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  • $\begingroup$ Thanks! This makes sense. However, a part of the question was regarding the Poisson model i.e. would such a summative relation hold for Poisson model also, if not what can we say about the relation between the coefficients. $\endgroup$ Jul 14, 2019 at 13:51
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$Y_1 \sim \mathcal{N}(X\beta_1,\sigma_1^2)$ ==> $Y_1=X\beta_1+\epsilon_1$ and $\epsilon_1\sim \mathcal{N}(0,\sigma_1^2) $

$Y_2 \sim \mathcal{N}(X\beta_2,\sigma_2^2)$ ==> $Y_2=X\beta_2+\epsilon_2$ and $\epsilon_2\sim \mathcal{N}(0,\sigma_2^2) $

Assume $\epsilon_1$ and $\epsilon_2$ are independent, then

$Y_1 + Y_2 \sim \mathcal{N}(X(\beta_1+\beta_2),\sigma_1^2 + \sigma_2^2)$ or $Y_1+ Y_2=X(\beta_1+\beta_2)+\epsilon_3$ and $\epsilon_3 = \epsilon_1 + \epsilon_2 \sim \mathcal{N}(0,\sigma_1^2+\sigma_2^2) $

Now let check the estimate.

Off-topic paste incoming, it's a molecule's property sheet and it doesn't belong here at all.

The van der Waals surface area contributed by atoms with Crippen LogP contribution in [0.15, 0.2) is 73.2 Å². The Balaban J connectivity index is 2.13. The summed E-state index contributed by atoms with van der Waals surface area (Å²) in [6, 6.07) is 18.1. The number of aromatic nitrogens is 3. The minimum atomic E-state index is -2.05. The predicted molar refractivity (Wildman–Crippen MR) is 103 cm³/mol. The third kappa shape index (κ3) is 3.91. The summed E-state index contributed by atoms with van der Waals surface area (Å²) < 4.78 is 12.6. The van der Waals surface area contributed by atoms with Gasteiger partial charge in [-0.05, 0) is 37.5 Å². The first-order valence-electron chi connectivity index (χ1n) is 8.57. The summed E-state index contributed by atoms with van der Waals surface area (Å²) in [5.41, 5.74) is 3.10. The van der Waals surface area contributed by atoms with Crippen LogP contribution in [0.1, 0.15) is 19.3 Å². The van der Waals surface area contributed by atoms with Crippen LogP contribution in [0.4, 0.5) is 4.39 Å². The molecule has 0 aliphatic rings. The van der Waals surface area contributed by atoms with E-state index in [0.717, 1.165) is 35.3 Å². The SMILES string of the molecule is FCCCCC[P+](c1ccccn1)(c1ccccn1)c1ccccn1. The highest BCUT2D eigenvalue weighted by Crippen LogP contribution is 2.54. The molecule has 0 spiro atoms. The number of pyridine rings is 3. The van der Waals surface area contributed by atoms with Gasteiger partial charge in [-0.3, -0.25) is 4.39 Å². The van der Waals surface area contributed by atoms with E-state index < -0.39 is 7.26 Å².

$\hat \beta_1 = (X'X)^{-1}Y_1$

$\hat \beta_2 = (X'X)^{-1}Y_2$

$\widehat {\beta_1 + \beta_2}= (X'X)^{-1}(Y_1+Y_2) = (X'X)^{-1}Y_1 + (X'X)^{-1}Y_2 = \hat \beta_1 + \hat \beta_2$

About "The empirical results don't agree with that", the real data and model are needed for further discussion.

This conclusion is not correct for Poisson regression, because log link function is used in Poisson regression.

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    $\begingroup$ This shows the empirical estimates should actually be the same - the data generating process is irrelevant. The OLS formulas have this decomposition, as you show. There must be something else going on in the analysis Blade Runner carries out $\endgroup$
    – CloseToC
    Jul 15, 2019 at 8:45
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Short answer:

  1. In the described theoretical setting, you are right to expect $\beta_3 = \beta_1+\beta_2$ in the linear setting. The time- and individual- FE does not change it.
  2. In the linear setting, $\beta_3$ can differ from $\beta_1+\beta_2$ for instance due to data limitations. (please look at the bottom of the posted answer)
  3. In a Poisson setting, there is no reason that the first two coefficients would sum to the third one. This is also not due to the time- and individual- FE.